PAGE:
A platform technology for improving livelihoods of resource poor farmers in sub-Saharan Africa


Africa faces increasingly serious problems in its ability to feed its rapidly growing population, resulting in high hunger and poverty incidences. Growth in agricultural productivity is essential to reduce hunger and poverty and ensure food security. Agricultural growth can be achieved by reducing incidence of the major constraints to productivity such as pests, weeds and degraded soils. These constraints are responsible for the continent’s crop productivity being the lowest in the world (around 1t/ha compared with 2.4t/ha in South Asia, 3.2t/ha in Latin America and 4.5t/ha in East Asia and Pacific), and cause high levels of hunger, malnutrition and poverty. More.....

Stemborers, parasitic striga weeds and poor soil fertility are the three main constraints to efficient production of cereals in SSA. Losses caused by stemborers can reach as high as 80% in some areas and an average of about 15-40% in others. Losses attributed to striga weeds on the other hand range between 30 and 100% in most areas, and are often exacerbated by the low soil fertility prevalent in the region. The soils are highly degraded due to continuous cropping with limited or no external inputs to improve soil fertility. When the two pests occur together, farmers often lose their entire crop. Crop losses caused by stemborers and striga weeds amount to about US $ 7 billion annually, affecting mostly the resource poor subsistence farmers. More.....

A conservation agricultural approach known as `Push-Pull' technology has been developed for integrated management of stemborers, striga weed and soil fertility. Push-Pull was developed by scientists at the International Centre of Insect Physiology and Ecology (icipe), in Kenya and Rothamsted Research, in the United Kingdom, in collaboration with other national partners. The technology is appropriate and economical to the resource-poor smallholder farmers in the region as it is based on locally available plants, not expensive external inputs, and fits well with traditional mixed cropping systems in Africa. To date it has been adopted by over 89, 182 smallholder farmers in East Africa where maize yields have increased from about 1 t/ha to 3.5 t/ha, achieved with minimal inputs. More.....

News and Updates

Napier Stunt Break Through
"It was so incredible to hear and observe the impact of Climate-Smart Push-Pull on the lives of adopting farmers. To see not only a tremendous increase in yield but also an abundant improvement in overall livelihood was unfathomable. Education, nutrition, and opportunities unbiased to gender are just a few of the benefits that have proved the effectiveness of this agricultural technology-it was beyond anything I could have imagined".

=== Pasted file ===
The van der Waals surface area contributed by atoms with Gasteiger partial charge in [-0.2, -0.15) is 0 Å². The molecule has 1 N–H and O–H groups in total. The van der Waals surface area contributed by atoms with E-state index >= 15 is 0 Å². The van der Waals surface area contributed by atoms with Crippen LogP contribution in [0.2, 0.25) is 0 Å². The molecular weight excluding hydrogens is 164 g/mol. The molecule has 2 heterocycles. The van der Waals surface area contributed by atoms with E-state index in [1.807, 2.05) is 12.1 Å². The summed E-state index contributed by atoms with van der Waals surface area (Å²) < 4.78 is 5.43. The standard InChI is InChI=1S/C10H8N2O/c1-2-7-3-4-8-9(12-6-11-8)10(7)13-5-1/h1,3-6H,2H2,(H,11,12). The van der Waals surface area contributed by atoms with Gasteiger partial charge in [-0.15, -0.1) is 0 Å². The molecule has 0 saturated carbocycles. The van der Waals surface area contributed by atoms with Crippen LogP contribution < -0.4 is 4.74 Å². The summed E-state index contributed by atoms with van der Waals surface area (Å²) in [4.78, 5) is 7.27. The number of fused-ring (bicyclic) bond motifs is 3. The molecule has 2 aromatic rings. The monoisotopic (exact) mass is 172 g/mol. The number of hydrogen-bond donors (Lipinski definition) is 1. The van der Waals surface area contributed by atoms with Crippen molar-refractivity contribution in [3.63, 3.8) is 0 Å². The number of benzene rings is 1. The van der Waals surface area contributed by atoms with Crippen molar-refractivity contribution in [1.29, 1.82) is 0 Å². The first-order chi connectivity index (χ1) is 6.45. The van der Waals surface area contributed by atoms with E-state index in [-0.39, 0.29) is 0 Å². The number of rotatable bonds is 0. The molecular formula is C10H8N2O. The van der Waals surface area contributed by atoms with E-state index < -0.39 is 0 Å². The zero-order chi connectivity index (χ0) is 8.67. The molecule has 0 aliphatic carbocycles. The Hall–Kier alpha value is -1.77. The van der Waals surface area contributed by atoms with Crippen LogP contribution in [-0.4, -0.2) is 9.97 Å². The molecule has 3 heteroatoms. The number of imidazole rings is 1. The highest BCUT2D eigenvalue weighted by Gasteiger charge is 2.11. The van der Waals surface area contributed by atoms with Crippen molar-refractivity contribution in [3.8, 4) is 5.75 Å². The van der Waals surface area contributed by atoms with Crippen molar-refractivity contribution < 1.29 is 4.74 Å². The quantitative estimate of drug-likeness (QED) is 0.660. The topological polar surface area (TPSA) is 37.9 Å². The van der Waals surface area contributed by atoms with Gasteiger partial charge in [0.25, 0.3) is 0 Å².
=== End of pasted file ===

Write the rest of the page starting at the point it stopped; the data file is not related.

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Napier Stunt Break Through
The discovery is a key milestone as it will help farmers increase production by planting fodder grass varieties that are resistant to the disease. Researches have identified this bacteria that causes Napier Stunt Disease.A three year study at the International Centre of Insect Physiology and Ecology to boost production in dairy farming sought to identify the varieties of Napier grass that are resistant to the disease and educate farmers on how to contain them.More....

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Napier Stunt Break Through
Farmers in western Kenya have begun planting disease-resistant varieties of Napier grass, the major source of fodder for smallholder dairy farms in East Africa, to begin to reverse the drastic cut in fodder production due to Napier Stunt Disease (NSD) since the 1990s. More...

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launch_2014
The launch of the McKnight-funded project titled ‘Saving the Smallholder Dairy industry in East Africa: Validation and Implementation of an Integrated Management Approach for Napier Stunt Disease was held at Rock -Motel - Kisumu on 17th March 2014.

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Our Goal
“To end hunger and poverty for 10 million people by extending Push-Pull technology to 1 million households in sub-Saharan Africa by 2020”, Zeyaur Khan, Coordinator, Push-Pull Programme
A TWAS Fellow
Prof. Zeyaur Khan has been elected a Fellow of TWAS, The World Academy of Sciences.....More....
TWAS Prize in Agriculture
Prof. Zeyaur R. Khan, Principal Scientist & Programme Leader; Coordinator, Push-Pull Programme, was announced as a co-winner of the TWAS Prize .....More....
Adopters
Push-pull farmers